But by his senior year the Cleveland Indians were sending scouts to watch him, and colleges were offering only baseball scholarships. The Atlanta Braves selected Urban in the 13th round of the 1982 draft, and a week after graduation he boarded a Pan Am jet for rookie ball in Bradenton, Fla. He was 17, the youngest player taken in the entire draft, and soon miserable. He was homesick and hitless when a rogue grounder smacked him in the face. One eye swollen shut, he found a pay phone and called Ashtabula in tears. He told his dad that he was through with baseball.
"You're never welcome in this house again," Bud said. "There's no such thing as a quitter in the Meyer household. Do you understand me?" Urban was speechless. "Your mother will want to talk to you," Bud added. "Make sure you give her a call at Christmas."
Urban hung up—and tried harder. He took extra infield and batting practice. He slept with his arm wrapped in a sweatshirt to protect it from the air conditioning. He was in bed by 9 p.m.; if he'd forgotten to do his nightly 300 push-ups and 400 dips, the guilt would wake him and he'd do them bleary-eyed. But nothing helped. He finished his season of rookie ball hitting .170, and the next year told him all he needed to know.
One of his Gulf Coast League roommates in 1983 was a hall-of-fame carouser whose nightly diet consisted of alcohol, women and four hours of sleep. The day after hearing him stumble in at 3 a.m., Meyer struck out three times and made two errors. His roomie bombed two home runs, then plopped down on the bench. His eyes were slits, and in the 100º swelter the stink of booze rose off his skin. "Hey, man," the roomie said, "you ought to try what I do. That other stuff isn't working."
By season's end Urban's arm was shot. He left baseball with little to show: a release letter signed by Hank Aaron, some epic Ping-Pong wins over future big leaguers Fred McGriff and Mark Lemke, and his first taste of failure. Mostly, baseball taught Urban what he missed. At the first hint of autumn those two years, he longed for the feel of pads cracking, even the punishment of two-a-days. He wasn't playing football, and the very idea broke him. So he'd cry.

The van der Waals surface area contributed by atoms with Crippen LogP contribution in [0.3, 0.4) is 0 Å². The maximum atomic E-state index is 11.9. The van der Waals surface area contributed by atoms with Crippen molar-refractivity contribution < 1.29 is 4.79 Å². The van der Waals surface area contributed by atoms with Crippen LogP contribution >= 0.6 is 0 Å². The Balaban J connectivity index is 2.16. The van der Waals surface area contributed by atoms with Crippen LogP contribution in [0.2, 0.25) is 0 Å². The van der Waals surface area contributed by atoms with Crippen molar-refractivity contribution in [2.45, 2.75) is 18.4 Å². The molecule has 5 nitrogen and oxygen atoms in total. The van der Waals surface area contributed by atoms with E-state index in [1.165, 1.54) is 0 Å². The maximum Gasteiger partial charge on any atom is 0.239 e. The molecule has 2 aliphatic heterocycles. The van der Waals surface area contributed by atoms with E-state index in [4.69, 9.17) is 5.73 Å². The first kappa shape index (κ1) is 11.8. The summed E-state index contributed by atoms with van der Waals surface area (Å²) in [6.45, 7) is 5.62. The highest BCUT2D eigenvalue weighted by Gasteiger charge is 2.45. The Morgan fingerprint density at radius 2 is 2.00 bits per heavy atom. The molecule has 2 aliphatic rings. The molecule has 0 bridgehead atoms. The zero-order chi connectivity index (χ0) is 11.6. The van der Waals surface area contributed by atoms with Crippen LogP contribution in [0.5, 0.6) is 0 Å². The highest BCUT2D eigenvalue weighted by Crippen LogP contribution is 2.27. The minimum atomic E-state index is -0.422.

Everyone knows: Bud was the tough one. In all the retellings, Gisela is the cream puff, the one who sneaked Urban meals when he was sent to his room, who doled out all the affection her husband didn't, the sloppy hugs and warm encouragement. Ever since Urban became famous, Gigi has seen stories about her parents harden into cliché: "The hard-ass and the softy," she says.
But at his core, Bud had nothing on his wife. He wasn't the one whose father was arrested in his small Bavarian town of Muppberg and shipped to Siberia, to return a torture-wracked, 80-pound shell. Bud's family wasn't the one advised by a Soviet guard to leave behind all their possessions, immediately, before East Germany was sealed off for good and they were sent to a work camp. "If you're going," the guard said to Gisela's mother, "you should leave now."
It was 1949. Gisela Gumpert was 13, and her world had been crumbling for years. First came Germany's crushing defeat in World War II, then the extension of the U.S.S.R.'s footprint all the way to Muppberg. The Gumperts had been one of the region's most prominent families; their mansion was seized and Gisela's papa, the town's mayor, was hauled away. Gisela cried so often, so heavily, that for a time she became cross-eyed.
Escape from Soviet occupation was easier then. The heavy fortifications on the frontier between East and West Germany had yet to be built. To flee, all Gisela and her remaining family—her mother, brother and sister—had to do was wait until dark, swallow hard and wade across a stream into the West. They spent a few weeks in a refugee center in Coburg, and within months Gisela's mother became lady-in-waiting to a duchess.
Gisela graduated from culinary school in Switzerland in 1954, moved to London and then to Paris. She sailed for New York City on the SS Bremen in November 1959, an immigrant expecting the fabled streets paved with gold. But the city was plagued by strikes; garbage piled up in streets roamed by rats the size of raccoons. She would never forget the smell.